Credit crunch explained in simple terms

I was sent this viral with an inexplicable German setting – but a very decent explanation of all the financial engineering. Alternatively or additionally, here’s a link the a very decent FT article today

Heidi is the proprietor of a bar in Berlin . In order to increase sales, she decides to allow her loyal customers – most of whom are unemployed alcoholics – to drink now but pay later. She keeps track of the drinks consumed on a ledger (thereby granting the customers loans).

Word gets around and as a result increasing numbers of customers flood into Heidi’s bar.

Taking advantage of her customers’ freedom from immediate payment constraints, Heidi increases her prices for wine and beer, the most-consumed beverages. Her sales volume increases massively.

A young and dynamic customer service consultant at the local bank recognizes these customer debts as valuable future assets and increases Heidi’s borrowing limit.

He sees no reason for undue concern since he has the debts of the alcoholics as collateral.

At the bank’s corporate headquarters, expert bankers transform these customer assets into DRINKBONDS, ALKBONDS and PUKEBONDS. These securities are then traded on markets worldwide. No one really understands what these abbreviations mean and how the securities are guaranteed. Nevertheless, as their prices continuously climb, the securities become top-selling items.

One day, although the prices are still climbing, a risk manager (subsequently of course fired due his negativity) of the bank decides that slowly the time has come to demand payment of the debts incurred by
the drinkers at Heidi’s bar.

However they cannot pay back the debts.

Heidi cannot fulfill her loan obligations and claims bankruptcy.

DRINKBOND and ALKBOND drop in price by 95 %. PUKEBOND performs better, stabilizing in price after dropping by 80 %.

The suppliers of Heidi’s bar, having granted her generous payment due dates and having invested in the securities are faced with a new situation. Her wine supplier claims bankruptcy, her beer supplier is taken over by a competitor.

The bank is saved by the Government following dramatic round-the-clock consultations by leaders from the governing political parties.

The funds required for this purpose are obtained by a tax levied on the non-drinkers.

Here’s a pic of perhaps what Heidi might look like:

alcoholic by nottobefound


9 Responses to “Credit crunch explained in simple terms”

  1. 1 Dr. Florentin Fonche April 23, 2009 at 1:37 pm

    What really is a credit crunch?

    A credit crunch (also known as a credit squeeze or credit crisis) is a reduction in the general availability of loans (or credit) or a sudden tightening of the conditions required to obtain a loan from the banks. A credit crunch generally involves a reduction in the availability of credit independent of a rise in official interest rates. In such situations, the relationship between credit availability and interest rates has implicitly changed, such that either credit becomes less available at any given official interest rate, or there ceases to be a clear relationship between interest rates and credit availability (i.e. credit rationing occurs).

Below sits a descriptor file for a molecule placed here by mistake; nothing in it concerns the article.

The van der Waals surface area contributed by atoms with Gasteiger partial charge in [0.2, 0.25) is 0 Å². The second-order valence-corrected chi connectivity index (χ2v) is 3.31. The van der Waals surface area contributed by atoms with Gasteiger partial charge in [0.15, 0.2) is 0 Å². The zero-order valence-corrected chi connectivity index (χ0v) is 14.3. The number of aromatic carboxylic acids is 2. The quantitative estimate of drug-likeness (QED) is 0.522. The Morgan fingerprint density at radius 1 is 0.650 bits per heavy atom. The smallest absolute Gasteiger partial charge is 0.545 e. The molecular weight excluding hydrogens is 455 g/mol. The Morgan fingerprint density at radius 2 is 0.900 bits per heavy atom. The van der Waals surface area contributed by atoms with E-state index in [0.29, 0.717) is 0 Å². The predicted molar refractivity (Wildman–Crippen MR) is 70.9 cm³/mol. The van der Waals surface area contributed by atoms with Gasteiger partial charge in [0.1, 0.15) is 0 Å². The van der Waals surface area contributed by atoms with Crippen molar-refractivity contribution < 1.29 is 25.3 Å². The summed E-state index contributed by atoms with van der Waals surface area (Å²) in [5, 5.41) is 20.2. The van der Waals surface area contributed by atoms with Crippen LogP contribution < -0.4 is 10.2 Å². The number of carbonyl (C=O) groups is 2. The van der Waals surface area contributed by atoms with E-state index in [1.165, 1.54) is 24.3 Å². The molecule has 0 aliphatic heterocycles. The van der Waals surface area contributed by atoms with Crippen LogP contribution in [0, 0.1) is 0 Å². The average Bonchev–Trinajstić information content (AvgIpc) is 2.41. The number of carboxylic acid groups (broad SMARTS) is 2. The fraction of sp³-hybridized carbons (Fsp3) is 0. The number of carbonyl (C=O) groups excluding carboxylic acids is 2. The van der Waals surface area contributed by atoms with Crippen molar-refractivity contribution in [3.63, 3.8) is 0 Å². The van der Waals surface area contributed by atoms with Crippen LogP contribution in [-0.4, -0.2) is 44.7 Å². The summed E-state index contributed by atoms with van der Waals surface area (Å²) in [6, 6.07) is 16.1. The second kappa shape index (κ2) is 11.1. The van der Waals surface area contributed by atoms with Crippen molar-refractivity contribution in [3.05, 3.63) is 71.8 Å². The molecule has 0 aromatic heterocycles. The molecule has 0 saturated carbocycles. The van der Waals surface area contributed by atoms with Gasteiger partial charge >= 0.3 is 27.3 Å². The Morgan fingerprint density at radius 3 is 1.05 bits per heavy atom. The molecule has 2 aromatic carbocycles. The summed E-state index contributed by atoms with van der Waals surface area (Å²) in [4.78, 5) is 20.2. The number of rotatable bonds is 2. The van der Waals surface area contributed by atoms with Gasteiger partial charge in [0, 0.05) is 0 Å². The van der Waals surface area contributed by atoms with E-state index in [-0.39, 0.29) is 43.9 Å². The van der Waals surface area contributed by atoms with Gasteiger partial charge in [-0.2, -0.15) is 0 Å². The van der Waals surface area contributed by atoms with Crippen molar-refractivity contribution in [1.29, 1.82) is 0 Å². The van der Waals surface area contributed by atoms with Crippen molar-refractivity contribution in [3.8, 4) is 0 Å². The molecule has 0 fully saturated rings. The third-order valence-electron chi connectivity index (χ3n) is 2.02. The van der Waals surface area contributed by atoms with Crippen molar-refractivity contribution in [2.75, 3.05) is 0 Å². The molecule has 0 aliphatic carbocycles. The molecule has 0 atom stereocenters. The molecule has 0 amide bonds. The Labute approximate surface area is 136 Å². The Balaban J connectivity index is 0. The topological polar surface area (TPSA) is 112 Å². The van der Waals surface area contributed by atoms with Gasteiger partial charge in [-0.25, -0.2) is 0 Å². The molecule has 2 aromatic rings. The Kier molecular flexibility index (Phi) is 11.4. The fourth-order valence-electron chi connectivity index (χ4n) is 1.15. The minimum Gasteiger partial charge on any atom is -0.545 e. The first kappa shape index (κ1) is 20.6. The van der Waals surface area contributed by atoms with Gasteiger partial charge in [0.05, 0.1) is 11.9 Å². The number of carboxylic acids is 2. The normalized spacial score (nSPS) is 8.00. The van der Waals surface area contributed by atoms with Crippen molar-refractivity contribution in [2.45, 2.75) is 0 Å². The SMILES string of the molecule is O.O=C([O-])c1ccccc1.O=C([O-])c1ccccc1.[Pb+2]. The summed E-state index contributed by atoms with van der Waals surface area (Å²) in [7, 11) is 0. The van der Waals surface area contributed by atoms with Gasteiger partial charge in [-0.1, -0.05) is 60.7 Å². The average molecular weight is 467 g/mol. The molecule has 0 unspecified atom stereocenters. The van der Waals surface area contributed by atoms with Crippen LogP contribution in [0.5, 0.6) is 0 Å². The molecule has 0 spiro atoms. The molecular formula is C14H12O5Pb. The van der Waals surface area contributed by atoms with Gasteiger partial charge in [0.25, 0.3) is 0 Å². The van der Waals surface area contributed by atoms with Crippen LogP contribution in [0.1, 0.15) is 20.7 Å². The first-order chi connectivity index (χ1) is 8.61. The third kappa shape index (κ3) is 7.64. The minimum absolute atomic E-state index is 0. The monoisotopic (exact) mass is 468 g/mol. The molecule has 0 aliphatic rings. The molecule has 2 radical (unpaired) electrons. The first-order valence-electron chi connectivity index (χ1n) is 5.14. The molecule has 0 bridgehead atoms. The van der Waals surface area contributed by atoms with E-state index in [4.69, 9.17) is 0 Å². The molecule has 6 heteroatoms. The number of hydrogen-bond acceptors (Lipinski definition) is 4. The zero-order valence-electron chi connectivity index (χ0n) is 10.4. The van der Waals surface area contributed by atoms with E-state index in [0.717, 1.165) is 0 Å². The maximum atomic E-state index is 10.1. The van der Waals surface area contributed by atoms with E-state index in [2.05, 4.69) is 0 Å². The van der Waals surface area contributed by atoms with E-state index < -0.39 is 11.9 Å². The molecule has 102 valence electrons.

We are currently facing a severe one globally.

  2. 2 Chelsea April 9, 2009 at 11:47 am

    I think Heidi is well messed up. How stupid can u b 2 think that they wil have the money to pay back!?!?

  3. 3 JimBob March 12, 2009 at 10:18 pm

    Here’s what’s next for Heidi:

    To get out of the mess the government executes an ever more desperate series of measures: a) as they now own Heidi’s bar they force her to reduce her prices so that the alcoholics return and drink more, b) the alcoholics are offered cash from the government, not to pay down the bar tabs but to start parallel bar tabs – now at every bar in the city, c) they flood the city with alcohol and remove all the water so that the few people who had avoided alcohol in the previous rush now have no choice but to drink alcohol – bought on tick, and d) they debase the currency to such an extent that the entire debt owned to Heidi’s bar will no longer buy a box of matches.

  4. 4 C March 12, 2009 at 6:01 pm

    Ha, yep we got drunk alright, falling down drunk, and it’s going to be one long hangover.

  5. 5 M.IT March 12, 2009 at 11:45 am

    Perhaps you should add at the end of “After the risk manager decides …”: The bank also decides that from then on credit should only be extended to drinkers and to other banks investing in the drinkers if they can show that they are credit worthy. The drinkers and the other banks scream and cry.

    The bank CEOs call their former colleague the Treasury Secretary and they meet with the Next Treasury Secretary and “deduce” that, because the drinkers and the banks cannot get credit, there must be a worldwide credit freeze. Together, they whine to the president who decides that he should “chuck out” his principles….

  6. 6 aksteve March 12, 2009 at 8:41 am

    Heidi started it, its her fault. What a dumb bird loaning drinks to Alcoholics.

  7. 7 FedUp March 12, 2009 at 7:54 am

    All I know is that this financial crisis is directly traceable to the incompetence of GW Bush SOME alcohol must surely be involved.

  1. 1 An analogy for the real estate crash | Les Jones Trackback on March 12, 2009 at 6:43 pm
  2. 2 Ever had a viral? | David M Doolin Trackback on March 12, 2009 at 5:33 am
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